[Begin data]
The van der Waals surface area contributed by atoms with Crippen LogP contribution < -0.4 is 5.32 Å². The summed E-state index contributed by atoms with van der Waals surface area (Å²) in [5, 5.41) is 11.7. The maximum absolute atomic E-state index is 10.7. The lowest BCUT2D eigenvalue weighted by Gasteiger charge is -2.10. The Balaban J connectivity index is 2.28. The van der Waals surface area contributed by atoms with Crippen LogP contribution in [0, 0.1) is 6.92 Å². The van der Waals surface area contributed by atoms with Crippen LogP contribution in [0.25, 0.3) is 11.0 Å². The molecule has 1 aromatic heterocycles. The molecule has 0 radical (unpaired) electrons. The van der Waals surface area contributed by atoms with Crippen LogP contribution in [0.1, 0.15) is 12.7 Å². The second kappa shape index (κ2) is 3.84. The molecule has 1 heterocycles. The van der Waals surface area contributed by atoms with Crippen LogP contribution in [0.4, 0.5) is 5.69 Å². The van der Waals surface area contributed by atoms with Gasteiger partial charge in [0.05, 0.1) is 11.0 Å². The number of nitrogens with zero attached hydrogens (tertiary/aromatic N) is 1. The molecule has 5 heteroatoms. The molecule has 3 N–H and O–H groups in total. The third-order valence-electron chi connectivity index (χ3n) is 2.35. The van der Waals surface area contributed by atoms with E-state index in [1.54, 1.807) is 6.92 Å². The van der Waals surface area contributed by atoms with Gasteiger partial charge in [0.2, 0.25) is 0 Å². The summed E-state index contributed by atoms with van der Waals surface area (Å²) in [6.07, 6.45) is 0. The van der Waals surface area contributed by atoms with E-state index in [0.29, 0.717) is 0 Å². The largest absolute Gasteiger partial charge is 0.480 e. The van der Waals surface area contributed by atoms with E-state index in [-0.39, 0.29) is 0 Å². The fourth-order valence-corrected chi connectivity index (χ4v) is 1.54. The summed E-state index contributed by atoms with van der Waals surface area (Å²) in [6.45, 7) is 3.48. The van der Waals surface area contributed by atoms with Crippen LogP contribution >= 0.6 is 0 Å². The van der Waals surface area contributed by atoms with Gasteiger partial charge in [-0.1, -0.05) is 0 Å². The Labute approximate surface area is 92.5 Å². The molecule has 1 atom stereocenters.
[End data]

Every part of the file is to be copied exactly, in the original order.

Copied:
The van der Waals surface area contributed by atoms with Crippen LogP contribution < -0.4 is 5.32 Å². The summed E-state index contributed by atoms with van der Waals surface area (Å²) in [5, 5.41) is 11.7. The maximum absolute atomic E-state index is 10.7. The lowest BCUT2D eigenvalue weighted by Gasteiger charge is -2.10. The Balaban J connectivity index is 2.28. The van der Waals surface area contributed by atoms with Crippen LogP contribution in [0, 0.1) is 6.92 Å². The van der Waals surface area contributed by atoms with Crippen LogP contribution in [0.25, 0.3) is 11.0 Å². The molecule has 1 aromatic heterocycles. The molecule has 0 radical (unpaired) electrons. The van der Waals surface area contributed by atoms with Crippen LogP contribution in [0.1, 0.15) is 12.7 Å². The second kappa shape index (κ2) is 3.84. The molecule has 1 heterocycles. The van der Waals surface area contributed by atoms with Crippen LogP contribution in [0.4, 0.5) is 5.69 Å². The van der Waals surface area contributed by atoms with Gasteiger partial charge in [0.05, 0.1) is 11.0 Å². The number of nitrogens with zero attached hydrogens (tertiary/aromatic N) is 1. The molecule has 5 heteroatoms. The molecule has 3 N–H and O–H groups in total. The third-order valence-electron chi connectivity index (χ3n) is 2.35. The van der Waals surface area contributed by atoms with E-state index in [1.54, 1.807) is 6.92 Å². The van der Waals surface area contributed by atoms with Gasteiger partial charge in [0.2, 0.25) is 0 Å². The summed E-state index contributed by atoms with van der Waals surface area (Å²) in [6.07, 6.45) is 0. The van der Waals surface area contributed by atoms with E-state index in [0.29, 0.717) is 0 Å². The largest absolute Gasteiger partial charge is 0.480 e. The van der Waals surface area contributed by atoms with E-state index in [-0.39, 0.29) is 0 Å². The fourth-order valence-corrected chi connectivity index (χ4v) is 1.54. The summed E-state index contributed by atoms with van der Waals surface area (Å²) in [6.45, 7) is 3.48. The van der Waals surface area contributed by atoms with Crippen LogP contribution >= 0.6 is 0 Å². The van der Waals surface area contributed by atoms with Gasteiger partial charge in [-0.1, -0.05) is 0 Å². The Labute approximate surface area is 92.5 Å². The molecule has 1 atom stereocenters.